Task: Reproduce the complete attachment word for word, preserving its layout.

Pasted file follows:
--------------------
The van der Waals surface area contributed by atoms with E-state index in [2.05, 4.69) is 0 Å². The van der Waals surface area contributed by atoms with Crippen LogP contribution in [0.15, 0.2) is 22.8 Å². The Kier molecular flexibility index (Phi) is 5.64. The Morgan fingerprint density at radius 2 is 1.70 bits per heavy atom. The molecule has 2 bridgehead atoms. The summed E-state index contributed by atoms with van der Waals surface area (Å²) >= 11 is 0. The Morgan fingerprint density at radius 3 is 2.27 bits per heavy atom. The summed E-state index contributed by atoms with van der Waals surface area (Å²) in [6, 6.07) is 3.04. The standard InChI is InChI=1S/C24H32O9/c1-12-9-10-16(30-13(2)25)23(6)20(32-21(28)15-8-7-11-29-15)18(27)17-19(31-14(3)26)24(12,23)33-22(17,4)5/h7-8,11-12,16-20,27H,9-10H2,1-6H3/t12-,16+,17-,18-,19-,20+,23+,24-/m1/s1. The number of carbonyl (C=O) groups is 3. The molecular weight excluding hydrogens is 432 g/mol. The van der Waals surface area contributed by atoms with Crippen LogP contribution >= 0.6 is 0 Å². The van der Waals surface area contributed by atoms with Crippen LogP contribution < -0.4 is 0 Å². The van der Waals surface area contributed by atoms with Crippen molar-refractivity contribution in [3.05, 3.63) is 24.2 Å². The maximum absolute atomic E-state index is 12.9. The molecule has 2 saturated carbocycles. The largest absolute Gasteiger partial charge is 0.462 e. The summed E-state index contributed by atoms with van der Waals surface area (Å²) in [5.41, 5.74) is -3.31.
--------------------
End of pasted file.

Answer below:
The van der Waals surface area contributed by atoms with E-state index in [2.05, 4.69) is 0 Å². The van der Waals surface area contributed by atoms with Crippen LogP contribution in [0.15, 0.2) is 22.8 Å². The Kier molecular flexibility index (Phi) is 5.64. The Morgan fingerprint density at radius 2 is 1.70 bits per heavy atom. The molecule has 2 bridgehead atoms. The summed E-state index contributed by atoms with van der Waals surface area (Å²) >= 11 is 0. The Morgan fingerprint density at radius 3 is 2.27 bits per heavy atom. The summed E-state index contributed by atoms with van der Waals surface area (Å²) in [6, 6.07) is 3.04. The standard InChI is InChI=1S/C24H32O9/c1-12-9-10-16(30-13(2)25)23(6)20(32-21(28)15-8-7-11-29-15)18(27)17-19(31-14(3)26)24(12,23)33-22(17,4)5/h7-8,11-12,16-20,27H,9-10H2,1-6H3/t12-,16+,17-,18-,19-,20+,23+,24-/m1/s1. The number of carbonyl (C=O) groups is 3. The molecular weight excluding hydrogens is 432 g/mol. The van der Waals surface area contributed by atoms with Crippen LogP contribution >= 0.6 is 0 Å². The van der Waals surface area contributed by atoms with Crippen LogP contribution < -0.4 is 0 Å². The van der Waals surface area contributed by atoms with Crippen molar-refractivity contribution in [3.05, 3.63) is 24.2 Å². The maximum absolute atomic E-state index is 12.9. The molecule has 2 saturated carbocycles. The largest absolute Gasteiger partial charge is 0.462 e. The summed E-state index contributed by atoms with van der Waals surface area (Å²) in [5.41, 5.74) is -3.31.